One essential aspect is identifying structures that concentrate flows, thalwegs with high slopes, and energy dissipators in a first assessment. It is then possible to adopt channels dug in stabilized soils, depending on the slope conditions and the flow projected. The benefits of these measures ensure better stability and durability, requiring fewer maintenance efforts and providing less risk of erosion for the enterprise.

It is noteworthy that the application should be evaluated for other environments that also present issues related to erosion, such as mining facilities, for example. Modern mining technology can significantly impact the surrounding landscape by eliminating vegetation and permanently altering topography, soils, and subsurface geological structures. (Zhang et al., 2015ZHANG, L.; WANG, J.; BAI, Z.; CHUNJUAN, L.V. Effects of vegetation on runoff and soil erosion on reclaimed land in an opencast coal-mine dump in a loess area. Catena, v. 128, p. 44-53, 2015.).

4. Materials and methods

The methodology adopted to prove the increased resistance to erosion of lime-treated soils consisted of testing in an apparatus developed at CPH/UFMG. Soil sampling occurred in the area of the implementation of a Solar Plant.

The Erosion Function Apparatus (EFA) is a closed box apparatus developed and presented by Briaud et al. (2001)BRIAUD, J.; TING, F.; CHEN, H.; CAO, Y.; HAN, S.; KWAK, K. Erosion function apparatus for scour rate predictions. Journal of Geotechnical and Geoenvironmental Engineering, v. 127, n. 2. 2001., capable of measuring the erosion rate of cohesive and non-cohesive soils subjected to different flow velocities. The results indicate a relationship of erosion to flow velocity and shear stress. Erodibility is a function of the time interval needed to erode a sample with a predetermined height completely.

The EFA apparatus was developed at the Hydraulic Research Center (CPH/UFMG) to determine soil erodibility. The test apparatus was made of steel, with an acrylic inspection box. It consists of a motor pump set with a maximum capacity of up to 68 m³/h, which establishes a mean maximum flow velocity of 2.5 m/s inside the test box (Figure 1 - Mantovanelli, 2016MANTOVANELLI, G. B. Uma abordagem experimental para a obtenção da taxa de erosão de solos através de um aparato do tipo pistão. 2016. Dissertação (Mestrado em Engenharia Civil) – Centro Tecnológico, Universidade Federal do Espírito Santo, Vitória, 2016.). A 45 mm diameter PVC pipe guides the soil sample rise in the bottom center of this box.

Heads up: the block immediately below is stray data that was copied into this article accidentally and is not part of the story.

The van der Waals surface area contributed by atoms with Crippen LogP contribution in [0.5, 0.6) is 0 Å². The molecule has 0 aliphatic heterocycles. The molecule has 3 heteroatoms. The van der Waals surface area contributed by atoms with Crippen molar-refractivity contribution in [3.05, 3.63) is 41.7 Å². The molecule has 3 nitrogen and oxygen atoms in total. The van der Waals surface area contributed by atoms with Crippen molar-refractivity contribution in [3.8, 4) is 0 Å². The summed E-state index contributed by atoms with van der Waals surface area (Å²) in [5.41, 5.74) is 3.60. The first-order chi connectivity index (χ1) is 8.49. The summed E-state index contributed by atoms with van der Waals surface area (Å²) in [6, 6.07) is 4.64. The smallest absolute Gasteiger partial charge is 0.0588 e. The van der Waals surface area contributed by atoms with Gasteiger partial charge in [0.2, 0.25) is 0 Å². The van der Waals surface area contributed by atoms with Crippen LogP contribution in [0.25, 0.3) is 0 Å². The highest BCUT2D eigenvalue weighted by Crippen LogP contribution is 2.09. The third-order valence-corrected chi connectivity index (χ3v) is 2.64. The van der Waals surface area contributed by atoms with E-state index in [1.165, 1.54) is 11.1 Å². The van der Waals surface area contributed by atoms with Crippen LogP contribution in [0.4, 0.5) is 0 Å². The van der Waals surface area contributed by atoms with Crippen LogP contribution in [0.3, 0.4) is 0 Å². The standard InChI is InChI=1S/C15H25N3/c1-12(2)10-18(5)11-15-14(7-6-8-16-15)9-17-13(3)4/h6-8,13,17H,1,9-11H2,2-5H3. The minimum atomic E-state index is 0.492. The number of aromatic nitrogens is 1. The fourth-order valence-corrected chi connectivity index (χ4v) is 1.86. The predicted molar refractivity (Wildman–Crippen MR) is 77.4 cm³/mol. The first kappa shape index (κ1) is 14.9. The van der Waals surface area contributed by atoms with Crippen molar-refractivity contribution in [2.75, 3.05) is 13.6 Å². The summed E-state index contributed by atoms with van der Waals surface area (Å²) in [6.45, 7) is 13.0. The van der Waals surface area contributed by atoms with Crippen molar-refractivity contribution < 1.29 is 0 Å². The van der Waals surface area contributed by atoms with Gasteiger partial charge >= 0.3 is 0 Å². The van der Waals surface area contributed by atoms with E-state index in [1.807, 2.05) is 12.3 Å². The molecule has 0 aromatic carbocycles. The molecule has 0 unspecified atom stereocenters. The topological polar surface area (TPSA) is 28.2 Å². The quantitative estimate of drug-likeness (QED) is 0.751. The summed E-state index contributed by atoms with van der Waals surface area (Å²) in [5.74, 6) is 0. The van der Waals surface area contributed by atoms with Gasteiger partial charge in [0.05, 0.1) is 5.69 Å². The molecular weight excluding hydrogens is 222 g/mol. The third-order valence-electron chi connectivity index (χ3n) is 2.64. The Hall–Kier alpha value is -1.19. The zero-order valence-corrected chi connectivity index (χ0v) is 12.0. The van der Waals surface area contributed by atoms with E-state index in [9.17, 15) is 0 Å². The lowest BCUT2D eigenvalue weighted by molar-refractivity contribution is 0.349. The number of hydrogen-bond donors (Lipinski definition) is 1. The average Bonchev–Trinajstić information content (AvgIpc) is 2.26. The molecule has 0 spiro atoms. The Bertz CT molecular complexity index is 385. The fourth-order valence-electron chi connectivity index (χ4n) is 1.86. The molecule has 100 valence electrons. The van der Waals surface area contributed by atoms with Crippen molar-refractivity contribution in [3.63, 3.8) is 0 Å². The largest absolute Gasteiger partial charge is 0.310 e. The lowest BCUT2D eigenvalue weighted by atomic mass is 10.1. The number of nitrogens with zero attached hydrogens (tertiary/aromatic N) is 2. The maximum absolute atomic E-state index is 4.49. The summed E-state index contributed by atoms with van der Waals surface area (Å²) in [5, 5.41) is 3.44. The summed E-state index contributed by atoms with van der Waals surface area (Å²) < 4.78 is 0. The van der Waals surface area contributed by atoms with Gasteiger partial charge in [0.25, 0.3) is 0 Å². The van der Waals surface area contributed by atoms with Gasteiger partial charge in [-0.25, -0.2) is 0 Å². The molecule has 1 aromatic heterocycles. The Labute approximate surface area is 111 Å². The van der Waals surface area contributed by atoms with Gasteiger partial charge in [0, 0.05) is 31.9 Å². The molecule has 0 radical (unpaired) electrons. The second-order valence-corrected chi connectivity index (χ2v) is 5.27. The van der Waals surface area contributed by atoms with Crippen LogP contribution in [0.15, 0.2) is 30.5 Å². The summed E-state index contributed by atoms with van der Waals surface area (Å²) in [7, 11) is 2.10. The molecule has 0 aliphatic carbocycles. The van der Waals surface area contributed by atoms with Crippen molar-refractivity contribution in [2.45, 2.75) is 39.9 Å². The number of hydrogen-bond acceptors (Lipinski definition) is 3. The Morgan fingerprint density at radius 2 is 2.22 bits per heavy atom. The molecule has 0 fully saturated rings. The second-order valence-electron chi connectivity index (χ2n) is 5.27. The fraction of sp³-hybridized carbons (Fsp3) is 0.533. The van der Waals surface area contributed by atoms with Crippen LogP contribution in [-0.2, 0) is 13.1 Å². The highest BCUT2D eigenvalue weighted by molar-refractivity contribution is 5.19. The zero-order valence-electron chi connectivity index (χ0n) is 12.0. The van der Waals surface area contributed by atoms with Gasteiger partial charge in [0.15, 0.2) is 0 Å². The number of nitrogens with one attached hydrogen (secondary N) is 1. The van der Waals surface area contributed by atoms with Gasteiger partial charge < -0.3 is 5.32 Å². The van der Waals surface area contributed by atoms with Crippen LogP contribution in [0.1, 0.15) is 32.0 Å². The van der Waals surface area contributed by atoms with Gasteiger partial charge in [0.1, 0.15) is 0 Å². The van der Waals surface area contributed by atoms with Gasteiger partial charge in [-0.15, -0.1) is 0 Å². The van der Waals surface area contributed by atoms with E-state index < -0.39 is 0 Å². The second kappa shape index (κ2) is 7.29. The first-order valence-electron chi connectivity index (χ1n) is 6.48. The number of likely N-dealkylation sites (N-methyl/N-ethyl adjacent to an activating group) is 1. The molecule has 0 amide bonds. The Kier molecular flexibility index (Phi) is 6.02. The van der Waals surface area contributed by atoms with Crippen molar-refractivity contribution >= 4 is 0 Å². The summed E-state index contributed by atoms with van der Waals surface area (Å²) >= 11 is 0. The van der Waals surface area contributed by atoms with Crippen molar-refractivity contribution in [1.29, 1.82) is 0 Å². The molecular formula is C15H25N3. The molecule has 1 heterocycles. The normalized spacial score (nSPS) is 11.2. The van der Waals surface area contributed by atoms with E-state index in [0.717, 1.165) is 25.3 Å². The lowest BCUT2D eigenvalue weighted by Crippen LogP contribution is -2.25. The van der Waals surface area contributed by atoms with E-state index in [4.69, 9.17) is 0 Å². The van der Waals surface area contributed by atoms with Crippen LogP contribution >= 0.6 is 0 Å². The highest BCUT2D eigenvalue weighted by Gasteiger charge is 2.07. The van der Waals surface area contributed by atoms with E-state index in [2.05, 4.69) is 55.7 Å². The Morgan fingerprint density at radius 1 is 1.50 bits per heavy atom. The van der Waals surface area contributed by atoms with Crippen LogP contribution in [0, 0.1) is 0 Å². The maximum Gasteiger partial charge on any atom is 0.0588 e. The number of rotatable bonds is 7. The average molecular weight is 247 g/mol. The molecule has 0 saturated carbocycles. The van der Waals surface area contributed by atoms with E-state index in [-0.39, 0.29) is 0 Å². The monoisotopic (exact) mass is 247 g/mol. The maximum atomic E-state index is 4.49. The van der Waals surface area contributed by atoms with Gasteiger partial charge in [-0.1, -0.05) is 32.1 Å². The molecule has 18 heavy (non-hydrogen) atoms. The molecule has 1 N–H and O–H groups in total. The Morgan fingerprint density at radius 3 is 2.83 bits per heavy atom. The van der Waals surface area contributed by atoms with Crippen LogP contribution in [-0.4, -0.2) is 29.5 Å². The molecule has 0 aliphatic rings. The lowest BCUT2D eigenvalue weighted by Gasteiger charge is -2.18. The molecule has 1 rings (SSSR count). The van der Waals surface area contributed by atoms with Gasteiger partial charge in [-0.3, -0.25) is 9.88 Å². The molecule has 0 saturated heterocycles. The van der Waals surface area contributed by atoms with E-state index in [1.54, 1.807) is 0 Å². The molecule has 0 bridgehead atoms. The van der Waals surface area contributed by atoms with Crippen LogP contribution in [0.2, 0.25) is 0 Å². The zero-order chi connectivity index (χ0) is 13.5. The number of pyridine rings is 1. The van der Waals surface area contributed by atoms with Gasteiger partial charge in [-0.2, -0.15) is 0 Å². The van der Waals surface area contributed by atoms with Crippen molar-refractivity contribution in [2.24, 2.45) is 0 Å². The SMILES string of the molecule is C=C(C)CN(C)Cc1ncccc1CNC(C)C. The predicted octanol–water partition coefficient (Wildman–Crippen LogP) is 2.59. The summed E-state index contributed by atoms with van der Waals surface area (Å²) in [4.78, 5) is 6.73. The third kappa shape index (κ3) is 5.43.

Figure 1
Side and plan view of the test apparatus - EFA (Source: Mantovanelli, 2016MANTOVANELLI, G. B. Uma abordagem experimental para a obtenção da taxa de erosão de solos através de um aparato do tipo pistão. 2016. Dissertação (Mestrado em Engenharia Civil) – Centro Tecnológico, Universidade Federal do Espírito Santo, Vitória, 2016.).

Soil samples were collected on a Solar Complex, described as sandy clay, red, according to geotechnical classification taken from SPT survey reports (Standard Penetration Test). They showed a mean optimum moisture content of 27.2% and maximum specific dry weight of 1.48 g/cm3 from geotechnical testing, used to mold the soil samples tested in the EFA.

According to Neves (2009)NEVES, E. N. S. A. C. Estudo laboratorial de solos tratados com cal: modelos de comportamento. 2009. 176 f. Dissertação (Mestrado em Mecânica dos Solos e Engenharia Geotécnica) – Faculdade de Engenharia, Universidade do Porto, Porto, 2009., most soils require between 2% and 5% of lime by mass in their treatment. In these testings, it was considered an intermediate value of 3%. Also, the authors considered that the optimum moisture content increases from 0.5% to 1.0% with the addition of lime for the same compaction energy to be used on lime hydration reactions with the soil (Azevedo et al., 1998AZEVEDO, A. L. C.; OLIVEIRA, A. JR.; PEDROSA, R. A.; RAMALHO, R. W. Estabilização de solos com adição de cal. Monografia (Especialização) – IPUC, Pontifícia Universidade Católica de Minas Gerais, Belo Horizonte, 1998.).